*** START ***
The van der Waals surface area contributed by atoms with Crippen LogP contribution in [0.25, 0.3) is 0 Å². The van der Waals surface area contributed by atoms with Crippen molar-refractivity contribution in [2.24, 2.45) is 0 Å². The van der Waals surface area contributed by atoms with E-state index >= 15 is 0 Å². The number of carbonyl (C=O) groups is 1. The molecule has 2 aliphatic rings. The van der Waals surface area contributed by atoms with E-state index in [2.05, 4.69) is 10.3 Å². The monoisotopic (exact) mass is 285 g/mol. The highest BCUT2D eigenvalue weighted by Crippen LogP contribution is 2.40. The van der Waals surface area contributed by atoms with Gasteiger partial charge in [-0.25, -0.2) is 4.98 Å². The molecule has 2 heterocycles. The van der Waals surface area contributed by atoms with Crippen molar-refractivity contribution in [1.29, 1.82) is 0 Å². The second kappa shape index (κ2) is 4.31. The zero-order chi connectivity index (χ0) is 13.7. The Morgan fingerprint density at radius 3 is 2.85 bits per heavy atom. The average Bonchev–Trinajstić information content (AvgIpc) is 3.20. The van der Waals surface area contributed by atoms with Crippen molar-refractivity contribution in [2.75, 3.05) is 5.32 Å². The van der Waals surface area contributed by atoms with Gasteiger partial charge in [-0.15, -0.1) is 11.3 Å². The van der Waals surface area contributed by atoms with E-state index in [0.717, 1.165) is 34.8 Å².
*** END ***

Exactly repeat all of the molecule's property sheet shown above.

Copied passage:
The van der Waals surface area contributed by atoms with Crippen LogP contribution in [0.25, 0.3) is 0 Å². The van der Waals surface area contributed by atoms with Crippen molar-refractivity contribution in [2.24, 2.45) is 0 Å². The van der Waals surface area contributed by atoms with E-state index >= 15 is 0 Å². The number of carbonyl (C=O) groups is 1. The molecule has 2 aliphatic rings. The van der Waals surface area contributed by atoms with E-state index in [2.05, 4.69) is 10.3 Å². The monoisotopic (exact) mass is 285 g/mol. The highest BCUT2D eigenvalue weighted by Crippen LogP contribution is 2.40. The van der Waals surface area contributed by atoms with Gasteiger partial charge in [-0.25, -0.2) is 4.98 Å². The molecule has 2 heterocycles. The van der Waals surface area contributed by atoms with Crippen molar-refractivity contribution in [1.29, 1.82) is 0 Å². The second kappa shape index (κ2) is 4.31. The zero-order chi connectivity index (χ0) is 13.7. The Morgan fingerprint density at radius 3 is 2.85 bits per heavy atom. The average Bonchev–Trinajstić information content (AvgIpc) is 3.20. The van der Waals surface area contributed by atoms with Crippen molar-refractivity contribution in [2.75, 3.05) is 5.32 Å². The van der Waals surface area contributed by atoms with Gasteiger partial charge in [-0.15, -0.1) is 11.3 Å². The van der Waals surface area contributed by atoms with E-state index in [0.717, 1.165) is 34.8 Å².